Tuesday, October 2, 2012

Long live Lucy!

One Miss Lucille Ball, an able actress and an agile dancer, contributes an exquisite scene as a dancer with soap shoes. This is so beautifully done it's worth the whole price of admission. Miss Ball plays it quite straight, intensifying the emotion of each disaster. She rates, thereby, more conspicuous roles, and more intense promotion. She is a comedienne, which always means a "find." 
—New York Daily Mirror, 1936, That Girl From Paris

"No matter how I get dressed up I always look like a cigarette girl at the Trocadero." Lucille Désirée Ball was typically self-deprecating in comparing herself to beauteous co-stars like Maureen O'Hara. Yet even in her earliest days in Hollywood, she held her own with the so-called "gladiators of glamor" who vied to stand out from the crowd in a gaggle of chorines. Through a combination of dogged determination and versatility, she became a major star in the minor leagues, landing the nickname "Queen of the B Pictures." 
Lucille's comedic genius was glaringly obvious to the public and to critics, if not to the studio bosses, who plopped her more often than not into the movie flavor of the month. Below she performs "‪Jitterbug Bite" and a hula in 1940's Dance Girl Dance‬—the first motion picture in which she received top billing (the photo above is from that as well).

 Some of her most memorable parts were in the drama Lured with suave George Sanders (available on youtube), as a wisecracking Broadway wannabe in Stage Door, and in the MGM spectacular ‪Du Barry Was a Lady with Gene Kelly ("To her red-headed and later bewigged beauty, Miss Ball adds vivaciousness and excellent comedy timing, proving once again that she is a musical-comedy star of the first magnitude."—New York Herald-Tribune.)
In 1939, Ball auditioned for the role of Scarlett O'Hara (in costume, above left) and was a serious contender, along with Lana Turner, Miriam Hopkins, Loretta Young, Joan Crawford, Bette Davis, Joan Fontaine, Katharine Hepburn, and Norma Shearer.

Many of the stars Lucille worked with—including Harpo Marx, William Holden, and Bob Hope—showed up later on I Love Lucy. But it was a bit player in a film called Too Many Girls who turned Lucille from the Queen of the B's to the Queen of tv comedy: a Cuban hearthrob called Desi Arnaz.
The coffee table book Lucy at the Movies lays out the girl from Jamestown, New York's path from Hollywood bit player to madcap mistress of the airwaves, with synopses, photos, background, and reviews of seminal films like Fuller Brush Girl, Miss Grant Takes Richmond, Two Smart People, Look Who's Laughing, and much more.
[Take this I Love Lucy trivia test—I got 6 of 18 wrong.]
[Understandably, Lucy and Carol Burnett were great friends. Don't miss The Carol Burnett Show—Carol's Favorites: Collector's Edition!]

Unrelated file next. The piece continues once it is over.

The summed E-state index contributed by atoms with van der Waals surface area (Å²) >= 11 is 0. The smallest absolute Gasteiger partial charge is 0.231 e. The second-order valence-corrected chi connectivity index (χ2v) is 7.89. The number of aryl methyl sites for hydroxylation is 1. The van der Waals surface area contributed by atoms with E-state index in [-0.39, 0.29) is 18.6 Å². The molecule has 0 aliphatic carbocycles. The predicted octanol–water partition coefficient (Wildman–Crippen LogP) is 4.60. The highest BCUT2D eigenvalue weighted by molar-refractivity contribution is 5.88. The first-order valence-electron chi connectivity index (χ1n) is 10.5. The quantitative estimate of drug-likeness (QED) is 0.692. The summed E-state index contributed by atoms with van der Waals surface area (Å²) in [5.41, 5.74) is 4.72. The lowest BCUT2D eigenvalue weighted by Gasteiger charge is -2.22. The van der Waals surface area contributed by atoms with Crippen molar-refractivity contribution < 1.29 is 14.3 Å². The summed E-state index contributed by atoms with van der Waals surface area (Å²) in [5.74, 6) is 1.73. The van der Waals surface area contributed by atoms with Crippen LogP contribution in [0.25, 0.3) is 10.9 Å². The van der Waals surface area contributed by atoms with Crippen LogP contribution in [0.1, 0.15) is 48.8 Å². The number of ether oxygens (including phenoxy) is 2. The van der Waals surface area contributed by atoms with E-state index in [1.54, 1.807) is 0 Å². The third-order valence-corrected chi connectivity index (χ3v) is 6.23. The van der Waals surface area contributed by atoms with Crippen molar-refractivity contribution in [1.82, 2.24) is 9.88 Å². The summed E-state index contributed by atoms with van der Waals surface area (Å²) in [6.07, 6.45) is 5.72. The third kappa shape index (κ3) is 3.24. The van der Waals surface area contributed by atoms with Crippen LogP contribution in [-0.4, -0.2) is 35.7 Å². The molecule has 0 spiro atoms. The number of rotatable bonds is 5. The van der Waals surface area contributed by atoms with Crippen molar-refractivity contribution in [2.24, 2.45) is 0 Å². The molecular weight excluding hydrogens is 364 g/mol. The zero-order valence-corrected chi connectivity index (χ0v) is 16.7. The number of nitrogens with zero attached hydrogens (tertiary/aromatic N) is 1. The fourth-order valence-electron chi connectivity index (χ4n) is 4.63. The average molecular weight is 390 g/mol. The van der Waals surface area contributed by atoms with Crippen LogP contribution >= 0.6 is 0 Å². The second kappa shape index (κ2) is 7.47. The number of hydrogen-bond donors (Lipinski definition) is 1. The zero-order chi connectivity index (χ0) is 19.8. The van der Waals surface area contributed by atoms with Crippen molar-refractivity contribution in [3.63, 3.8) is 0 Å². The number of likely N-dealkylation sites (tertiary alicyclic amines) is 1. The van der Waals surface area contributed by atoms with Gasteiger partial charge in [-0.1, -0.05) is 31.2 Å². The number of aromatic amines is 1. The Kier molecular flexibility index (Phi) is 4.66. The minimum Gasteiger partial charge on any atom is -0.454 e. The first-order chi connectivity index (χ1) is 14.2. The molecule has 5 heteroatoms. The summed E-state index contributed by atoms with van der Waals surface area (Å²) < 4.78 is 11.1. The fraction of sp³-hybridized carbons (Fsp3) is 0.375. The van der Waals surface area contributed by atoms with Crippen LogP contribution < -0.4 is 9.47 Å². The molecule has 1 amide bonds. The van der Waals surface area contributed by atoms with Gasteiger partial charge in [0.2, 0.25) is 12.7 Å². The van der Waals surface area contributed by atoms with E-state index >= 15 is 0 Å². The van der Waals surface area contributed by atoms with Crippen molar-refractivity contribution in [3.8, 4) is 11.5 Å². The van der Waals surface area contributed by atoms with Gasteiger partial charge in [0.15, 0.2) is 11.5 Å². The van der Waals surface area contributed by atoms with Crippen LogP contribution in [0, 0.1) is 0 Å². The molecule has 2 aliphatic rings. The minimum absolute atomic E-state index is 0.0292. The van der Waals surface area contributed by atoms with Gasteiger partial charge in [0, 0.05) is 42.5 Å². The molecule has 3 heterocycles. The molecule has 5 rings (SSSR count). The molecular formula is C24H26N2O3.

1. I want to thank all the people who voted for me in the contest. Anonymous had us outnumbered, but we fought the good fight and the best caption won!
    I'm entering into a period of Intensive Comedy Training--one joke a day to be tested on my mother (who once said her funnybone was permanently removed the day she started having children.)
    I promise to be back for Caption Contest #2.
    If there is a Caption Contest #2.
    Watching Lucy is a good start. Got 12 out of 18 right, which is the optimist's way of saying I got the same score as you, JP!

  2. oh hooray--I want to have more many more contests. but i don't know how to get around the problem of "anonymous," because coming forward to claim the prize has to be on the honor system. hmmmmm.

    1. Maybe all entrants could provide a code number that would not be published. Then the winner could identify him/herself using the code. Would that work?

    2. Maybe we could have people e-mail us their entries with their real name and address; then we could pick the three finalists and we would have the info already to announce the winner and send the book.

    3. Well, that would make things less spontaneous, but then the whole Gleaner world would not have to know if The Baron or I (for example) have laid The Mighty Egg.
      Thoughts on this?

  3. When I think of Lucille Ball, I always think of the I Love Lucy version of her, the screwball ball comic who relied on physical comedy and funny faces to garner many laughs, her comic timing are what sitcom stars still strive for,and it has to said her work still hold up well today.

    Looking at photo's of her younger years she was definitely a looker, the photo above of her at the shore, she looks like a sexy "beach angel."

  4. I'm the same way, when it comes to thinking of Lucille Ball. I guess because I grew up watching old reruns of I Love Lucy, I can just remember her wacky facial expressions and plot lines. Those older photos are hard for me to see as the real Lucille, but I guess I'm just shaped by exposure. I would like to see some of her movies prior to I Love Lucy taping, just to see a different side of her.

    That photo of her and Desi Arnaz is absolutely adorable! I wonder what they're mixing that soda with? Milkshake?

  5. I was a little too young truly appreciate Lucille Ball, but I vividly remember an episode of "I Love Lucy" where she has to crush grapes with her feet. For some reason I thought it was hilarious

  6. Comedy and good looks are not expected to come together, and Lucy was unique in being a lovely, physical comedienne who was never snarly, butch, or insulting. She is truly missed.

  7. She was destined to have the comedic breakthrough! What a rare talent. As a side note, I had no idea all those famous actors auditioned for Scarlett O' Hara!! Wow, that would have been a tough decision...

  8. J
    What Marx Brothers movie featured Licy?
    I forget
    The Baron

    1. Hey, Baron. It's "Room Service." Anonymous, at your service.